• Yes, it's helpful to have a passenger-side accelerator, not just a brake. Not every driving school does this, but we do. (Up until now, our accelerator pedals have worked similarly to the brakes -- Mechanically with wire rope and pulleys, but the better approach is clearly to do it electronically.)
• No, it's not a concern if the student wants to go faster than the instructor, because the instructor's brake can easily be used to disable accelerator pedals in modern vehicles -- If your car is recent model automatic, you'll notice when the brake lights come on, the throttle does nothing. Even in older vehicles, well-maintained brakes can overcome power from an automatic transmission at full throttle.
• Keep in mind that diodes have some voltage drop. If you can tolerate this (i.e. 200mV of drop with a good Schottky diode), this will work. Commented Oct 30, 2022 at 21:09
• Do you have a wiring diagram of the cars accelerator pedal? Do you know what range of voltages it is meant to produce? Commented Oct 30, 2022 at 21:09
• Maybe off-topic but, what will your insurance company say if they find out that the car's controls have been hacked by somebody with "the electronics knowledge a 10 year old might gain from an educational electronics lab kit?" Commented Oct 30, 2022 at 21:10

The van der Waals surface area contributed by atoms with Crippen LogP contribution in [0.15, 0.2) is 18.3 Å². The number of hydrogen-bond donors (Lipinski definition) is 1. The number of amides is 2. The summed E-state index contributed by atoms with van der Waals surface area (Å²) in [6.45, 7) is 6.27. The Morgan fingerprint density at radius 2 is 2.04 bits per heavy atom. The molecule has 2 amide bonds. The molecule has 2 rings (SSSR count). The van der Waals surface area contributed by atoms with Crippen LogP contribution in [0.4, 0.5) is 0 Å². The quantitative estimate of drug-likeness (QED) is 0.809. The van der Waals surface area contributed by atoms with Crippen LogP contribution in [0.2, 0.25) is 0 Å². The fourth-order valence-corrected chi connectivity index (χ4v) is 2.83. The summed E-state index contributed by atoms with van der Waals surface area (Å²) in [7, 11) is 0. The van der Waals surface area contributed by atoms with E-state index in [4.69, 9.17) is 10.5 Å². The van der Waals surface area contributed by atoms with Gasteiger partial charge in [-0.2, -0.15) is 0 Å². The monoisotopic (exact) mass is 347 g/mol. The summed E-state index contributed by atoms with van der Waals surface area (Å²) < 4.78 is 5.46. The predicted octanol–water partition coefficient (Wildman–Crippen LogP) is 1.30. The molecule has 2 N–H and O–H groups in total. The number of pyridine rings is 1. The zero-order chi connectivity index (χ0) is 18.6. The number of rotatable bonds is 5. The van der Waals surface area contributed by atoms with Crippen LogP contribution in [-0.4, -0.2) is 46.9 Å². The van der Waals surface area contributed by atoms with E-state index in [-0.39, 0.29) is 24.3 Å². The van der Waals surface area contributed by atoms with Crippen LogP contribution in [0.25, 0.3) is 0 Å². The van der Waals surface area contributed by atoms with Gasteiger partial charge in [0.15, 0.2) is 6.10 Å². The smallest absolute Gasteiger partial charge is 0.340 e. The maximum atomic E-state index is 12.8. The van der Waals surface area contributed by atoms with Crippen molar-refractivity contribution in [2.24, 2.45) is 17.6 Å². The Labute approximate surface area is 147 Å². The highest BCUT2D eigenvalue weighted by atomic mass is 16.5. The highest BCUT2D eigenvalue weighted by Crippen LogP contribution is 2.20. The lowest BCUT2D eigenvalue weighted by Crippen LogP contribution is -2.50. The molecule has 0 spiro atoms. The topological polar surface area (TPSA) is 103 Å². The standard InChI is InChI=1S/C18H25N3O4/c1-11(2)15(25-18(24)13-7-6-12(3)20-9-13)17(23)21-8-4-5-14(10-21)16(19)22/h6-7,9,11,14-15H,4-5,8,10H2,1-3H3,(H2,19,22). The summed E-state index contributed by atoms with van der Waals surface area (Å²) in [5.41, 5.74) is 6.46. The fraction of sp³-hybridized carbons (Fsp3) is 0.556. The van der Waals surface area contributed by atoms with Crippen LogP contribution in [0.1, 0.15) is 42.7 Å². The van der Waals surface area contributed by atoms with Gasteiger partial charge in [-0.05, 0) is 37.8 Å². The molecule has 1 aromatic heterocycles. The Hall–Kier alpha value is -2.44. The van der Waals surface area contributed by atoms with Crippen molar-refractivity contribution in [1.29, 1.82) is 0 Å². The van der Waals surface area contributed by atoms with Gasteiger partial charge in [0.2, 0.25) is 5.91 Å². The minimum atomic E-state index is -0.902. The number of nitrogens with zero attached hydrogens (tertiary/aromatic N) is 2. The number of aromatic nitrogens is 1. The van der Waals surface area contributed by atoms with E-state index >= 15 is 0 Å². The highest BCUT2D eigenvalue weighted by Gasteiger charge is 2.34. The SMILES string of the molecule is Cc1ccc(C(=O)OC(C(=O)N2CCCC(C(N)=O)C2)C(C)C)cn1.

• Jonathan, thank you, but the voltage drop could be a problem. I think I've seen ways around this. Andy, Yes. 6 wires which go to two hall sensors. For each there is 5v, gnd, and the signal. I believe they work in parallel for redundancy. The new pedal itself will be off-the-shelf. Solomon: If it works, they'll have nothing to say. They're aware that accelerator pedals are added, and I was the installer with no particular qualifications (using pulleys). Electronic versions exist, but the off-the-shelf kits which do this do not work for me for other reasons. (Physical layout mostly.) Commented Oct 30, 2022 at 21:42

This is extremely dangerous, especially since you admit you don't understand much about electronics.